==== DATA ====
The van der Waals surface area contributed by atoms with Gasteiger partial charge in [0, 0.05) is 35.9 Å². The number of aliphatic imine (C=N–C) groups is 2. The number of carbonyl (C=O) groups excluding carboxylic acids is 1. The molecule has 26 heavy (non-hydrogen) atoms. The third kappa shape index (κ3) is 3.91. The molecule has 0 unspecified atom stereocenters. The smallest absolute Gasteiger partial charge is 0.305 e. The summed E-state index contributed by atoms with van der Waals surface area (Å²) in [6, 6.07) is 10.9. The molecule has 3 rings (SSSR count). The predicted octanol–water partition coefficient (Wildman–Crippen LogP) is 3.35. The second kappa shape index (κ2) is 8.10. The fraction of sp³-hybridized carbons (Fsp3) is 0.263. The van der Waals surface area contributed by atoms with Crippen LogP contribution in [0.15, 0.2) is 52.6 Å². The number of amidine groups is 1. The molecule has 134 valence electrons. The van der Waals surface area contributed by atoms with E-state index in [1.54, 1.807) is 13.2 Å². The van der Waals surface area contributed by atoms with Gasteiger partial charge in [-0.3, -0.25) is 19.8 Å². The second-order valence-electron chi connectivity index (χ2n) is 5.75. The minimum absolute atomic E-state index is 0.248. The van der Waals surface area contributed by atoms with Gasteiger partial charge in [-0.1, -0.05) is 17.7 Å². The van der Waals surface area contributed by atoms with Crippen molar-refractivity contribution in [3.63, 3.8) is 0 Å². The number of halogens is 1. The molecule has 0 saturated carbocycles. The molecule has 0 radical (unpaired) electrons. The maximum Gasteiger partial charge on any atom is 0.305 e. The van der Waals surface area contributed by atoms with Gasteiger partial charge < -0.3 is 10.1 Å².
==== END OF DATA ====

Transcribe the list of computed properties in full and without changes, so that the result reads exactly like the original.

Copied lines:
The van der Waals surface area contributed by atoms with Gasteiger partial charge in [0, 0.05) is 35.9 Å². The number of aliphatic imine (C=N–C) groups is 2. The number of carbonyl (C=O) groups excluding carboxylic acids is 1. The molecule has 26 heavy (non-hydrogen) atoms. The third kappa shape index (κ3) is 3.91. The molecule has 0 unspecified atom stereocenters. The smallest absolute Gasteiger partial charge is 0.305 e. The summed E-state index contributed by atoms with van der Waals surface area (Å²) in [6, 6.07) is 10.9. The molecule has 3 rings (SSSR count). The predicted octanol–water partition coefficient (Wildman–Crippen LogP) is 3.35. The second kappa shape index (κ2) is 8.10. The fraction of sp³-hybridized carbons (Fsp3) is 0.263. The van der Waals surface area contributed by atoms with Crippen LogP contribution in [0.15, 0.2) is 52.6 Å². The number of amidine groups is 1. The molecule has 134 valence electrons. The van der Waals surface area contributed by atoms with E-state index in [1.54, 1.807) is 13.2 Å². The van der Waals surface area contributed by atoms with Gasteiger partial charge in [-0.3, -0.25) is 19.8 Å². The second-order valence-electron chi connectivity index (χ2n) is 5.75. The minimum absolute atomic E-state index is 0.248. The van der Waals surface area contributed by atoms with Gasteiger partial charge in [-0.1, -0.05) is 17.7 Å². The van der Waals surface area contributed by atoms with Crippen molar-refractivity contribution in [3.63, 3.8) is 0 Å². The number of halogens is 1. The molecule has 0 saturated carbocycles. The molecule has 0 radical (unpaired) electrons. The maximum Gasteiger partial charge on any atom is 0.305 e. The van der Waals surface area contributed by atoms with Gasteiger partial charge < -0.3 is 10.1 Å².